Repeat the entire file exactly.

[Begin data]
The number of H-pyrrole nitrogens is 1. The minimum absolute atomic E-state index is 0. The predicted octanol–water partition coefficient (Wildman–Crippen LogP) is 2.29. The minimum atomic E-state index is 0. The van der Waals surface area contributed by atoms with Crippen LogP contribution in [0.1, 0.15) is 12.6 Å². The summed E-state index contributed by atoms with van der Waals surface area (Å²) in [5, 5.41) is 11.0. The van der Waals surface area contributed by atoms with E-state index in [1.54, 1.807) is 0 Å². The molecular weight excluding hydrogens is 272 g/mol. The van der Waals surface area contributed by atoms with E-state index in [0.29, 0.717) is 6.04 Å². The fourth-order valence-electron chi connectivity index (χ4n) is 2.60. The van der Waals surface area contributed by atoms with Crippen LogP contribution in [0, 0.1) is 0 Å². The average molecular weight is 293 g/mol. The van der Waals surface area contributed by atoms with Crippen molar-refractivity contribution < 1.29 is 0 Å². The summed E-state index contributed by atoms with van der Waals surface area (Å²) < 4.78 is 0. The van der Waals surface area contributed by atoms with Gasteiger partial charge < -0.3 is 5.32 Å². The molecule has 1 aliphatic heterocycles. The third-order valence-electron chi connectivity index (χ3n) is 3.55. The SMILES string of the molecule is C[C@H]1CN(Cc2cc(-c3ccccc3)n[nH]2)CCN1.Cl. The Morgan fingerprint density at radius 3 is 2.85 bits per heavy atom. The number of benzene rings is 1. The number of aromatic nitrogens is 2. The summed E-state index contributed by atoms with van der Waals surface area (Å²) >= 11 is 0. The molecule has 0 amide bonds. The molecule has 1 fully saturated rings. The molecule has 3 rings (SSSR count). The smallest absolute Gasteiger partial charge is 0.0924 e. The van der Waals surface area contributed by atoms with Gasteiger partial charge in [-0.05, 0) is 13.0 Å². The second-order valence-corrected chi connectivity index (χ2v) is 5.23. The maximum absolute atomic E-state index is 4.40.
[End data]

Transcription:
The number of H-pyrrole nitrogens is 1. The minimum absolute atomic E-state index is 0. The predicted octanol–water partition coefficient (Wildman–Crippen LogP) is 2.29. The minimum atomic E-state index is 0. The van der Waals surface area contributed by atoms with Crippen LogP contribution in [0.1, 0.15) is 12.6 Å². The summed E-state index contributed by atoms with van der Waals surface area (Å²) in [5, 5.41) is 11.0. The van der Waals surface area contributed by atoms with E-state index in [1.54, 1.807) is 0 Å². The molecular weight excluding hydrogens is 272 g/mol. The van der Waals surface area contributed by atoms with E-state index in [0.29, 0.717) is 6.04 Å². The fourth-order valence-electron chi connectivity index (χ4n) is 2.60. The van der Waals surface area contributed by atoms with Crippen LogP contribution in [0, 0.1) is 0 Å². The average molecular weight is 293 g/mol. The van der Waals surface area contributed by atoms with Crippen molar-refractivity contribution < 1.29 is 0 Å². The summed E-state index contributed by atoms with van der Waals surface area (Å²) < 4.78 is 0. The van der Waals surface area contributed by atoms with Gasteiger partial charge < -0.3 is 5.32 Å². The molecule has 1 aliphatic heterocycles. The third-order valence-electron chi connectivity index (χ3n) is 3.55. The SMILES string of the molecule is C[C@H]1CN(Cc2cc(-c3ccccc3)n[nH]2)CCN1.Cl. The Morgan fingerprint density at radius 3 is 2.85 bits per heavy atom. The number of benzene rings is 1. The number of aromatic nitrogens is 2. The summed E-state index contributed by atoms with van der Waals surface area (Å²) >= 11 is 0. The molecule has 0 amide bonds. The molecule has 1 fully saturated rings. The molecule has 3 rings (SSSR count). The smallest absolute Gasteiger partial charge is 0.0924 e. The van der Waals surface area contributed by atoms with Gasteiger partial charge in [-0.05, 0) is 13.0 Å². The second-order valence-corrected chi connectivity index (χ2v) is 5.23. The maximum absolute atomic E-state index is 4.40.